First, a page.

I was surprised at how adept I had become at breathing. The hotel was in old San Juan and people’s voices imprinted the air and car alarms went off and there were metallic slurries. Unaccountable groans from the bathroom. The pipes? Earlier, housekeeping had knocked and in amusement, I knocked back. She was terrified. She explained about the ghost of the girl from the elementary school. El niño.

Three hundred dollars for a room with hot shower issues and when we left no one at the reception desk to invoice me for our stay. I determined to check my American Express card when we got to New York. The room itself had been beautiful. Belonged to a fashion designer and the receptionist said it had been aimed at couples. This had me thinking differently about the variously sized taffeta cushions. My husband was indifferent to the minutiae while he went to the conservatory during the day and hung out at the bars checking local music talent. He was invited by a stranger to teach trumpet students how to breathe. He said the most talented was lazy with his breath. I noticed this as well with the yoga teacher who consulted me about flexibility. She was getting a green smoothie at the Wellness Space. I noticed her perfect pose and her straightness. She couldn’t breathe either. I said I was on holiday but we could do email consultations. She said how amazed she was by my youthfulness. What kind of moisturizer do you use?

After she’d sucked as much as she could from the encounter, she gave me a variety of contact details. I went back up to my room. I turned off the air conditioning that had been put back on and had a shower, packed the suitcases naked. Most of my clothes had been stained. The heat was exhilarating. The air came into my body and I made an effort to lie passive as it arrived, curiously.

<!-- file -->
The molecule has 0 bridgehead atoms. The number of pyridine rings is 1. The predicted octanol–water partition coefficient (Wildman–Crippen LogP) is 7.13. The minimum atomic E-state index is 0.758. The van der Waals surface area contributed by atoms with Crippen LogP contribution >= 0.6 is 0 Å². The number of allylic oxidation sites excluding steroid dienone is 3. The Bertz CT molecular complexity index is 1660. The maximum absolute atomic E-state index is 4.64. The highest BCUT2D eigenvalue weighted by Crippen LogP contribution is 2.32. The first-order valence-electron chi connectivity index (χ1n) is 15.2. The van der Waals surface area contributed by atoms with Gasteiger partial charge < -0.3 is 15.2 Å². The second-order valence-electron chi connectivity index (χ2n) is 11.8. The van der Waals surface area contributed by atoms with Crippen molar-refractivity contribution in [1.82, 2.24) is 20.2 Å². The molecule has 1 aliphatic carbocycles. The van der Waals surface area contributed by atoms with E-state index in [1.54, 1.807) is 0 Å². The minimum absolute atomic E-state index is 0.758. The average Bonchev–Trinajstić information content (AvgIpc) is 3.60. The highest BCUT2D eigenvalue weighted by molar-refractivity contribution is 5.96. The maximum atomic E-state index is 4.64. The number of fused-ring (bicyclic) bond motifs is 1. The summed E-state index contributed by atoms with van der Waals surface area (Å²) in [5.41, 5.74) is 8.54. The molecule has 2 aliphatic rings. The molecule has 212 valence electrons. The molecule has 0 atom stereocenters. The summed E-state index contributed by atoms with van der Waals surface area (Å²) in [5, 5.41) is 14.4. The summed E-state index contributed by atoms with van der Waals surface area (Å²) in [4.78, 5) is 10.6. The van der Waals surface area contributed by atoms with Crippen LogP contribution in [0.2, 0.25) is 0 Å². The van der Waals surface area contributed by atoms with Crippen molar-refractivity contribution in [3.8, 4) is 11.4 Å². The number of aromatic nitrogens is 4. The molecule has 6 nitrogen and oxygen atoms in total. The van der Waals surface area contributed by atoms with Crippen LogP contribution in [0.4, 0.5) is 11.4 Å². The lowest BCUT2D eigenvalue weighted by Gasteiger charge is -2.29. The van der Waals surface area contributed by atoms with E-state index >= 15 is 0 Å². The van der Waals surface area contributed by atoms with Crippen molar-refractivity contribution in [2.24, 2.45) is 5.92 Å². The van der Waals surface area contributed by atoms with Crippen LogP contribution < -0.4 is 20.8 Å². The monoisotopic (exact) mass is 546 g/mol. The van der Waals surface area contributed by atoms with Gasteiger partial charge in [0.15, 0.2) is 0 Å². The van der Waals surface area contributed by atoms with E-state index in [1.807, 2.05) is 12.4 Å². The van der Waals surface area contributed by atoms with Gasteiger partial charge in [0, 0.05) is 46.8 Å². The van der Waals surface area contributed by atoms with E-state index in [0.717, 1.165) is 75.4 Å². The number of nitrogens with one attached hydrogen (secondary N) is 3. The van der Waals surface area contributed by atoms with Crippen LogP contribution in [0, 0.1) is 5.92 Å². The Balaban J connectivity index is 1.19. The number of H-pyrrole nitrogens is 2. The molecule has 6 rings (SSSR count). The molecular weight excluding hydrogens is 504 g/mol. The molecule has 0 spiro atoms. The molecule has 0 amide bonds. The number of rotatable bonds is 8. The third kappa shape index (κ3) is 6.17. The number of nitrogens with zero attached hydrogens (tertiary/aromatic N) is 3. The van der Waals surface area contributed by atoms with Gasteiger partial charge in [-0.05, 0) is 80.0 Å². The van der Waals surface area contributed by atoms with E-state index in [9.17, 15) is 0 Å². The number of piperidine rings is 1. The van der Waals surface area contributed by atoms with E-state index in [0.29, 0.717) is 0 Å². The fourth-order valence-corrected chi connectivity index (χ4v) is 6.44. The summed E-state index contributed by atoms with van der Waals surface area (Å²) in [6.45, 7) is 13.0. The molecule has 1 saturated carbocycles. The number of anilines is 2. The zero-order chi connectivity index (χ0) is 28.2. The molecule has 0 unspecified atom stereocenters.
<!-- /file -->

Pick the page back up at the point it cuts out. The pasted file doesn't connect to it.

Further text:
I couldn’t imagine being finished with this place but I had.

On the F train, I was intent on figuring out my route when I noticed the girl. She was young. Kidney, I whispered to my husband, and look at her nose, her heart is compromised. As if she is running out of lifespan. In her hand, Chaucer.

We had watched a sci-fi movie on one of the transatlantic flights, where time was a currency that the haves took from the have-nots. Seemed to me suddenly there was a flaw in such a concept. People traded their life-span away for other reasons. I don’t believe it is involuntary but rather some kind of devil’s pact. My Sufi master believes the earth is populated by living dead whose actions repeat. He deconstructed the novels I liked to read, and the movies. He insisted on my attention because he believed in my character. Listen, you see what I mean?

I thought I understood. I began to watch my breath, evidence. I stopped caring where I lived. However, pain was unavoidable. I didn’t like that. Or, it appears, cold showers. When I emerged through the Houston subway, it was snowing in the middle of spring.



Girija Tropp’s fiction has appeared in several Best Australian Short Stories editions, and recently in New World Writing and Cherry Tree. She has published in The Boston Review, Agni, and has also won or been short-listed for major awards. Her work has been anthologized in Café Irreal and SmokeLong QuarterlyThe Best of the First Ten Years. She lives in Australia where she studies Traditional Chinese Medicine.